In a subsequent example, Dr. Koppenhaver analyzes a LETRS phonics lesson. The purpose of the lesson is to learn the sound and the name of the letter “D,” and the wall behind the teacher is filled with pictures of people’s mouths as they make consonant and vowel sounds.

Dr. Koppenhaver lists the many faulty messages that this lesson sends, which include:

  • Emphasizing “watching” and “listening” as essential to learning how to read
  • Relying on a confusing “sound wall” of mouths saying sounds in isolation, arranged into a “consonant wall” and a “vowel valley” 
  • Identifying the lesson’s purpose for reading as learning a single letter, when a reading purpose should always be centered on meaning/comprehension 
  • Asking students to use their fingers to “tap” out the sounds in the word “dog,” which excludes students who don’t have that motor function

What inclusive instruction looks like

Blue and green infographic titled: Inclusive Literacy Instruction: What it Looks Like with examples of more and less inclusive examples. The more inclusive examples include: Anchor-Read-Apply guided reading. • Facilitating personal written topic choices. • Identifying student learning needs in drafts for follow-up mini-lessons. • Readings inclusive of respectful depictions of characters with disabilities/differences. • Independent and support reading of personally-interesting texts. • Writing daily for diverse audiences and purposes.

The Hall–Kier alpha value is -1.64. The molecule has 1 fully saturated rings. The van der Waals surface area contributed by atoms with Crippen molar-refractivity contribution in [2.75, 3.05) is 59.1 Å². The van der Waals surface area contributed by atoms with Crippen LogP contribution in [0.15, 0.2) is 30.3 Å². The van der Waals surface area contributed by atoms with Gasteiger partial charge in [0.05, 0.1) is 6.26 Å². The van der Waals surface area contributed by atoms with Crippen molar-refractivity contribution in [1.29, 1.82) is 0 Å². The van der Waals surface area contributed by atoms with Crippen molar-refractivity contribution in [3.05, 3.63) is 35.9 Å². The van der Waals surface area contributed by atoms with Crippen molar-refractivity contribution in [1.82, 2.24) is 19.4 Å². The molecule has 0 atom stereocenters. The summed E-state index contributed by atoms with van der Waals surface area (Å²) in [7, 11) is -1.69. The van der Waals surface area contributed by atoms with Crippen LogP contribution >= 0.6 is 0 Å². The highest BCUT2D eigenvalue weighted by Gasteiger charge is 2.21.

Dr. Koppenhaver explains that instruction is inclusive only when it meets the learners’ needs, be they fine motor, speech, cognition, or attention needs. Inclusive instruction builds upon the learners’ existing understandings and experiences, does not distract from real reading or writing in order to gain attention or engagement, and is delivered efficiently, without impeding any students’ progress within or beyond the activity. 

Less inclusive instruction, in contrast, talks about, identifies, or labels language rather than practices language itself. It requires memorization of rules, practices bits of language in isolation without connecting immediately to application in meaningful reading and writing, or requires particular physical or verbal responses.

How to provide inclusive literacy instruction

When designing inclusive instruction, Dr. Koppenhaver encourages educators to:

  1. Strive for learning opportunities that are fair, not equal, across your current students.
  2. Provide students with cognitive clarity.
  3. Stay away from curricula and instruction that emphasize talking about language, identifying aspects of language in isolation, or using rote repetition of rules and examples.
  4. Maximize student application of learning in contextualized reading and writing.
  5. Consider your current students’ specific differences.

When it comes to “literacy for all,” ideas and experiences are more important than convention and form, Dr. Koppenhaver maintains. The purpose is to foster genuine engagement around ideas and language. That’s when literacy truly becomes “for all.”


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Karen A. Erickson, Ph.D.​

Karen A. Erickson, Ph.D. is Director of the Center for Literacy and Disability Studies at University of North Carolina—Chapel Hill. Her focus is on understanding the best ways to assess and teach reading and writing to children with the most severe disabilities. As a special education teacher, Dr. Erickson has worked to support students with a range of disabilities in a variety of classroom settings, particularly students who do not use speech as their primary means of communication.